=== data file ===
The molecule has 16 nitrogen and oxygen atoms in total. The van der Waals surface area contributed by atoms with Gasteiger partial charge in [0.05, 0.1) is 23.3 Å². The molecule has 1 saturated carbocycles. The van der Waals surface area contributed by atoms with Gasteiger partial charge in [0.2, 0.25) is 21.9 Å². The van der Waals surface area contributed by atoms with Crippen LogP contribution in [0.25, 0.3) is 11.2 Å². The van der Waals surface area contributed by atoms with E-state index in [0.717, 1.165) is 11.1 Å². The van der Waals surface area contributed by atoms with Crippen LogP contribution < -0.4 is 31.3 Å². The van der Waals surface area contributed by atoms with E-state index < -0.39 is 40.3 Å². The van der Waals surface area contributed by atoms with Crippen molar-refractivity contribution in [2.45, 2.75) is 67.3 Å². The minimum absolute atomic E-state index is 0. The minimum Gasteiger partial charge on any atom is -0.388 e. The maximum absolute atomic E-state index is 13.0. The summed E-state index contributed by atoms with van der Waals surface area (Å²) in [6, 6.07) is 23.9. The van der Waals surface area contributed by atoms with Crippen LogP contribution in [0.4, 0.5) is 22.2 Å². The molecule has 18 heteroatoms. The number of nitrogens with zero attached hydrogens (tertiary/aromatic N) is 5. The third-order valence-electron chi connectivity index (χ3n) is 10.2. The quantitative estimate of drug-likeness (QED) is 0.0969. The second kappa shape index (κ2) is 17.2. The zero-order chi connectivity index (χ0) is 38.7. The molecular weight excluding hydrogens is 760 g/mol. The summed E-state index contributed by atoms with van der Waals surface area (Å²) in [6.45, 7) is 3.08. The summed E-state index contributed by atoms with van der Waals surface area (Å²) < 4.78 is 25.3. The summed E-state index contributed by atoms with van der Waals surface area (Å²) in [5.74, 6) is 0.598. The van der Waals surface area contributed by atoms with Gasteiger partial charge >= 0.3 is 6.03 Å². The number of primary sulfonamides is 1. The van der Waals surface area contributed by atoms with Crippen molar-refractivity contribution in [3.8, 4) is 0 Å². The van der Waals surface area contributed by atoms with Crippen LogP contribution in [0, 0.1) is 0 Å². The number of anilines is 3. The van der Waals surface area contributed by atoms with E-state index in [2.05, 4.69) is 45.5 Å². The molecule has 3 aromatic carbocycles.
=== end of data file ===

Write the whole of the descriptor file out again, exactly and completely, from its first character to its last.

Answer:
The molecule has 16 nitrogen and oxygen atoms in total. The van der Waals surface area contributed by atoms with Gasteiger partial charge in [0.05, 0.1) is 23.3 Å². The molecule has 1 saturated carbocycles. The van der Waals surface area contributed by atoms with Gasteiger partial charge in [0.2, 0.25) is 21.9 Å². The van der Waals surface area contributed by atoms with Crippen LogP contribution in [0.25, 0.3) is 11.2 Å². The van der Waals surface area contributed by atoms with E-state index in [0.717, 1.165) is 11.1 Å². The van der Waals surface area contributed by atoms with Crippen LogP contribution < -0.4 is 31.3 Å². The van der Waals surface area contributed by atoms with E-state index < -0.39 is 40.3 Å². The van der Waals surface area contributed by atoms with Crippen molar-refractivity contribution in [2.45, 2.75) is 67.3 Å². The minimum absolute atomic E-state index is 0. The minimum Gasteiger partial charge on any atom is -0.388 e. The maximum absolute atomic E-state index is 13.0. The summed E-state index contributed by atoms with van der Waals surface area (Å²) in [6, 6.07) is 23.9. The van der Waals surface area contributed by atoms with Crippen LogP contribution in [0.4, 0.5) is 22.2 Å². The molecule has 18 heteroatoms. The number of nitrogens with zero attached hydrogens (tertiary/aromatic N) is 5. The third-order valence-electron chi connectivity index (χ3n) is 10.2. The quantitative estimate of drug-likeness (QED) is 0.0969. The second kappa shape index (κ2) is 17.2. The zero-order chi connectivity index (χ0) is 38.7. The molecular weight excluding hydrogens is 760 g/mol. The summed E-state index contributed by atoms with van der Waals surface area (Å²) in [6.45, 7) is 3.08. The summed E-state index contributed by atoms with van der Waals surface area (Å²) < 4.78 is 25.3. The summed E-state index contributed by atoms with van der Waals surface area (Å²) in [5.74, 6) is 0.598. The van der Waals surface area contributed by atoms with Gasteiger partial charge >= 0.3 is 6.03 Å². The number of primary sulfonamides is 1. The van der Waals surface area contributed by atoms with Crippen molar-refractivity contribution in [3.8, 4) is 0 Å². The van der Waals surface area contributed by atoms with Crippen LogP contribution in [0, 0.1) is 0 Å². The number of anilines is 3. The van der Waals surface area contributed by atoms with E-state index in [2.05, 4.69) is 45.5 Å². The molecule has 3 aromatic carbocycles.